When discussing KIF1A variants, we often talk about missense variants. This is where one amino acid building block is incorrectly replaced with another amino acid building block during the construction of the KIF1A protein. In this paper there are two other genetic events discussed that may be new concepts to our community: deletion and mosaicism. A deletion, aptly named, is when certain parts of the DNA code are removed during the construction of the KIF1A protein. The magnitude of a deletion can vary from just one amino acid building block to large chunks of the KIF1A protein being removed. Mosaicism has to do with genetic variation in the types of cells we have in our body. You can learn more about mosaicism and its role in diseases like cancer by watching the video below.
According to our tally, this makes five KIF1A variant/KAND-specific publications the past two months alone, which is a remarkable increase in publication progress. With each publication, we learn of new ideas and information about KIF1A variants, helping to shape our current understanding of KAND. This dynamic process of information gathering and assessment is quite literally science in action and essential in our mission to cure KAND!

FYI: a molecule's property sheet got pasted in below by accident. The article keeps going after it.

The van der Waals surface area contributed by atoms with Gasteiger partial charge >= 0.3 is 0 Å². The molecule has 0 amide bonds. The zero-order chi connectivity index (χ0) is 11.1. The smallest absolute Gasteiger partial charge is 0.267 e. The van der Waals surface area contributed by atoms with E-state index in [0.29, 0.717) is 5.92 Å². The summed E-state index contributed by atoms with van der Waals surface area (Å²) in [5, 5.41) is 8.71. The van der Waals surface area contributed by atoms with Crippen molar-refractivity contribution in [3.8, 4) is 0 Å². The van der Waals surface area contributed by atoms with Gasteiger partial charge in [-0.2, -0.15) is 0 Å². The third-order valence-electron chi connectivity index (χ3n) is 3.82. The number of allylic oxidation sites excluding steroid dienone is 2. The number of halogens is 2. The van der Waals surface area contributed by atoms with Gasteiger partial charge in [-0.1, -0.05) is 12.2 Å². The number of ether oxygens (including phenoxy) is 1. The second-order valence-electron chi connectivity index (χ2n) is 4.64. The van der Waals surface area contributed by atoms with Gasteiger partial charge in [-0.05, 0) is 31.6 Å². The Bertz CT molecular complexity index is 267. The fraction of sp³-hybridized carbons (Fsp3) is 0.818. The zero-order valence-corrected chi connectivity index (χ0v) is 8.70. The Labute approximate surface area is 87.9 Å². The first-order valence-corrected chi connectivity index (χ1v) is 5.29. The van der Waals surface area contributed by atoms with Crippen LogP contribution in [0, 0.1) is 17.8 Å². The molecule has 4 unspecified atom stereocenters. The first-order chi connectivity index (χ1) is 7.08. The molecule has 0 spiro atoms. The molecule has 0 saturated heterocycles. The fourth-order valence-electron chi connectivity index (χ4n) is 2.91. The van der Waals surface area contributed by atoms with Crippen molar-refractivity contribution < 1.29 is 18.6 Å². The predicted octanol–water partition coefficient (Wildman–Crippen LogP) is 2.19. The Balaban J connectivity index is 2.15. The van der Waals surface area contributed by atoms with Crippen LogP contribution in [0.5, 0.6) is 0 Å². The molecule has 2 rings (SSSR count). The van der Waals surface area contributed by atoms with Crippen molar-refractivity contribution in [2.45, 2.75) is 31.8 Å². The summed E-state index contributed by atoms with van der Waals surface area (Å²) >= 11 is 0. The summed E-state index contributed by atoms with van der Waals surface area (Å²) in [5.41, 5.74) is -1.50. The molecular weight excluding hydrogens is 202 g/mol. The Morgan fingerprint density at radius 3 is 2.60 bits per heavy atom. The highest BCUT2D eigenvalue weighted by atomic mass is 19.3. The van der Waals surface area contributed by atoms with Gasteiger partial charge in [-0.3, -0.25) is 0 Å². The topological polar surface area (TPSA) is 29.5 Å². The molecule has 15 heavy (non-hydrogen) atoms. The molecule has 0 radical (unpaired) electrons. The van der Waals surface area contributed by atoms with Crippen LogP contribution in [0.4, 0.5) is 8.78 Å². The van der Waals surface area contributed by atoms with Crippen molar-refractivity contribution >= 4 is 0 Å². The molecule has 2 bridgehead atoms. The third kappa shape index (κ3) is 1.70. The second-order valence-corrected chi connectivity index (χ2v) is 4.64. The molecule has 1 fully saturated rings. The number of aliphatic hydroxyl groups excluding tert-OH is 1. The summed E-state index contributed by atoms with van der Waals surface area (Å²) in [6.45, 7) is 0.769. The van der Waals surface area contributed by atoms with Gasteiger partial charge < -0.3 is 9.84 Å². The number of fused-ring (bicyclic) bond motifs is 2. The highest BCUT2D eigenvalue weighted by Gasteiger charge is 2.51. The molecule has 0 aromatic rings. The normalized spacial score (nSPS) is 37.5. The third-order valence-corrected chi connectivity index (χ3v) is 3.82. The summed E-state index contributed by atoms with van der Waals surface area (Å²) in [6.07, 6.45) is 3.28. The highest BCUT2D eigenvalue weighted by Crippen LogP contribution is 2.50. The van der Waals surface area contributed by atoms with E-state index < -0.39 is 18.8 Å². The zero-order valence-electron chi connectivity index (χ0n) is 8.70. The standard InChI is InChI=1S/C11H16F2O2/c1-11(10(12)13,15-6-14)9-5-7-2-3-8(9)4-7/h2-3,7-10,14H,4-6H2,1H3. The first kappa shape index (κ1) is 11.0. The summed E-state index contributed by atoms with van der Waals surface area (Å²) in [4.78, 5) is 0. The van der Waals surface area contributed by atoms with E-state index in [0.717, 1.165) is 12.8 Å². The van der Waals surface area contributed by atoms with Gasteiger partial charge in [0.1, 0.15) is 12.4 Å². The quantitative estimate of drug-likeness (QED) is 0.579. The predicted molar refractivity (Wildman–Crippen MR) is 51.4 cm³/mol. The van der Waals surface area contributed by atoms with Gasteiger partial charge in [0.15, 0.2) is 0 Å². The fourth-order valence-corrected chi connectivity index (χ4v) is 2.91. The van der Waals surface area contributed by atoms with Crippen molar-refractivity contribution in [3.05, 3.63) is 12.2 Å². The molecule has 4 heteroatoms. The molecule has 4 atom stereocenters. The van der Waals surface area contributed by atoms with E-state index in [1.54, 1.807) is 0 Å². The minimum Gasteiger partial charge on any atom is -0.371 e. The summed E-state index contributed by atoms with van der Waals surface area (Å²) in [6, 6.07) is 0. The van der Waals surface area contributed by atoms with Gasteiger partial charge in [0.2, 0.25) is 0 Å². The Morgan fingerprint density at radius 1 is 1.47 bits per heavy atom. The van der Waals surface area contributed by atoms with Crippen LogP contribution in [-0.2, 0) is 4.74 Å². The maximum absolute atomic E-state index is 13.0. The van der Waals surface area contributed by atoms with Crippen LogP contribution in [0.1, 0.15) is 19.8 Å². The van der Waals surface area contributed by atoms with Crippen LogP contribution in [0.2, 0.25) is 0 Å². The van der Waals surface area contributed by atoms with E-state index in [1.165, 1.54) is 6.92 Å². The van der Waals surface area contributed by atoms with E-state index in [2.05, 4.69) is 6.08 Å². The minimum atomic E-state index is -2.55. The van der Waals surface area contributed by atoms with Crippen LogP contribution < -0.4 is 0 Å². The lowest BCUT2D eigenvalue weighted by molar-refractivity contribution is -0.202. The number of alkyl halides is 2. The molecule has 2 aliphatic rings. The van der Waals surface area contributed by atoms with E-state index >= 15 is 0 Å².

Rare Disease News
Psychosocial impact on siblings of patients with developmental and epileptic encephalopathies
Developmental and epileptic encephalopathies (DEEs) are a group of rare epilepsy syndromes that commonly present with severe and frequent seizures, developmental delay, and motor deficiencies. While the effects of DEEs have a great impact on patients, they also have a significant psychosocial impact on a patient’s family members, particularly their siblings. By compiling data through the Sibling Voices Survey, this article comprehensively details the perspectives of siblings of people with DEE. The surveyed cohort was broken down into three age groups ranging from 9 years old to adult siblings. Each cohort was asked questions about the most difficult aspects of living with siblings with DEEs, the burden of responsibility, coping mechanisms and the mental and emotional state of siblings. Click the button below to read the full article, authored in part by some amazing rare disease community members and advocates!
We recognize that siblings of KAND individuals experience many of the psychosocial impacts described in this article and may be looking for support from KAND-specific resources. That why we’ve created our first KIF1A.ORG sibling resource: A Note to Siblings. Intentionally written at the middle-school level, this resource was created for siblings of KAND individuals and covers topics such as KAND basics, coping strategies, and additional resources outside of KIF1A.ORG. We’d like to acknowledge that the majority of this resource was created by our KIF1A.ORG Summer Intern Lindsey Christinger and we thank her for this contribution to our community!